New F&B Design Trends for Hotels in 2018

By Ray Chung Director of Design, The Johnson Studio at Cooper Carry | February 04, 2018

With ever higher guest expectations and a healthy competition developing among hoteliers, hotel restaurants and bars need to stay ahead of trend. How a restaurant or bar looks is equally as important as the quality of the food and service.

It comes as no surprise that we are seeing more of our restaurateur friends inside hotels. In the coming year, expect to see more investment in hotel F&B overall, from the quality of the food to the design of the spaces and the creative repurposing of lobbies and rooftops.

An Investment in Design, by Design

Exciting, unique venues can feature prominently in marketing material and persuade travelers to choose one hotel over a long list that might otherwise all look the same. And as hotels tap into the value of bringing locals (non-guests) into their F&B venues, having the right look is critical. In the era of social media and photo sharing, it is hard to ignore the power of visual appeal.

Hotels are seeing the benefit of investing in highly customized design, especially in public areas like the lobby and F&B venues, where they can concentrate their efforts and still be able to reach all guests and non-guests alike. One aspect of customization has to do with making properties site-specific in some way. Increasingly, both branded and independent hotels look for ways to incorporate traditions that are specific to the city or even the neighborhood. Creating ties to the local community and its history into the design creates a sense of authenticity and fulfills the guest's desire to be somewhere, not just anywhere. And from the point of view of the locals, when this kind of integration is done well, it helps the hotel become a rooted part of the community.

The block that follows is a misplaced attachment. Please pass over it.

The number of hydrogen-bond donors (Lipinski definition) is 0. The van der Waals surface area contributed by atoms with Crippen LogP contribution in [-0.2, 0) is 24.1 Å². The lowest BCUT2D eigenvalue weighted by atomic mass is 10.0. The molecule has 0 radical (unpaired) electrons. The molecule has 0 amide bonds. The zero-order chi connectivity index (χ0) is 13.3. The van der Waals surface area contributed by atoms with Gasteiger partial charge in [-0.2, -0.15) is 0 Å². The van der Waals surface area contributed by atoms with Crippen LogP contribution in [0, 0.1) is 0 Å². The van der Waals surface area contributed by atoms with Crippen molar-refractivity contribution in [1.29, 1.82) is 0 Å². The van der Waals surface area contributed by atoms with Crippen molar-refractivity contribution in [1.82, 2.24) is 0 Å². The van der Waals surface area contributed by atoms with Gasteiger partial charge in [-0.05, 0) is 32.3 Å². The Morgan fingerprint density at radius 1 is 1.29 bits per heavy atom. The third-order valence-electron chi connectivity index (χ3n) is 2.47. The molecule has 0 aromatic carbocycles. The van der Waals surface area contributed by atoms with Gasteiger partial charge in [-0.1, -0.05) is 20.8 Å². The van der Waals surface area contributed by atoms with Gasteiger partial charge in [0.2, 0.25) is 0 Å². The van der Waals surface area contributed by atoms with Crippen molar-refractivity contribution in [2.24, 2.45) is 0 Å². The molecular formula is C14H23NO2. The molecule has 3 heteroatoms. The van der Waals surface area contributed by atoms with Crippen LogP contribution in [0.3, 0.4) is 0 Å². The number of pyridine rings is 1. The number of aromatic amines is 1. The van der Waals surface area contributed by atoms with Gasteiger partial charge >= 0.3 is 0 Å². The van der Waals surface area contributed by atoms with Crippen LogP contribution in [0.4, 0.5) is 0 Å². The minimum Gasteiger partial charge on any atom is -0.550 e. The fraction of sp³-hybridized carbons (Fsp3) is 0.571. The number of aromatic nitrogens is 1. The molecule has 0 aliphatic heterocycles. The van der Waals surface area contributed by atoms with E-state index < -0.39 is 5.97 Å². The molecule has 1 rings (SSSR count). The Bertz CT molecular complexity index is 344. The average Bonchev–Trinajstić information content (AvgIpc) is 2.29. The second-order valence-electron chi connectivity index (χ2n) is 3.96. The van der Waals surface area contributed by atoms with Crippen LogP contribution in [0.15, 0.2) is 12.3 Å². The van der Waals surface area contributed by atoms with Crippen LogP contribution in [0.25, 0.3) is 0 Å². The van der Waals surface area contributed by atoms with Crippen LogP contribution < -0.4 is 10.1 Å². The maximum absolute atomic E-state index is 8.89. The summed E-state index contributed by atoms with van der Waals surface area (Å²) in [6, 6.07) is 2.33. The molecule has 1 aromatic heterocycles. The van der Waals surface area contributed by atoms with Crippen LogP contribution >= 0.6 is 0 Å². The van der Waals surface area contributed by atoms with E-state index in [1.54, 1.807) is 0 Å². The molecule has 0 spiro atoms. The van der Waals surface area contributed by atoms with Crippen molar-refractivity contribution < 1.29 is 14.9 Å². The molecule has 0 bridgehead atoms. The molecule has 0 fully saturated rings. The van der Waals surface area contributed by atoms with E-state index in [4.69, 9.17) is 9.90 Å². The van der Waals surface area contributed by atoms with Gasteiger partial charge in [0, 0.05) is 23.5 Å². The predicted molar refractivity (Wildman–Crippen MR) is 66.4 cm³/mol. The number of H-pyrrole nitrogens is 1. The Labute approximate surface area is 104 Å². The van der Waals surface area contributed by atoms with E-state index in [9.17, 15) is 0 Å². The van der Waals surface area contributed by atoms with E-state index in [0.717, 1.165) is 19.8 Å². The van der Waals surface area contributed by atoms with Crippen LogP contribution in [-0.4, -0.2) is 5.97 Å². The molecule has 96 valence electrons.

In bars and restaurants, in particular, where people spend considerably more time, more attention is being paid to the details of the design. We are seeing a return to an expression of craft and richness, but not in the traditional ways. Instead of large slabs of marble, there will be carefully proportioned accents. Rather than ornately carved mouldings, precisely detailed joinery. It is a reaction to the bare wood, blackened steel aesthetic that we see everywhere these days from restaurants to workplaces. Going forward, expect to see more comfortable furniture upholstered in gem-toned velvets, exuberant wall coverings and possibly lacquered walls and surfaces.

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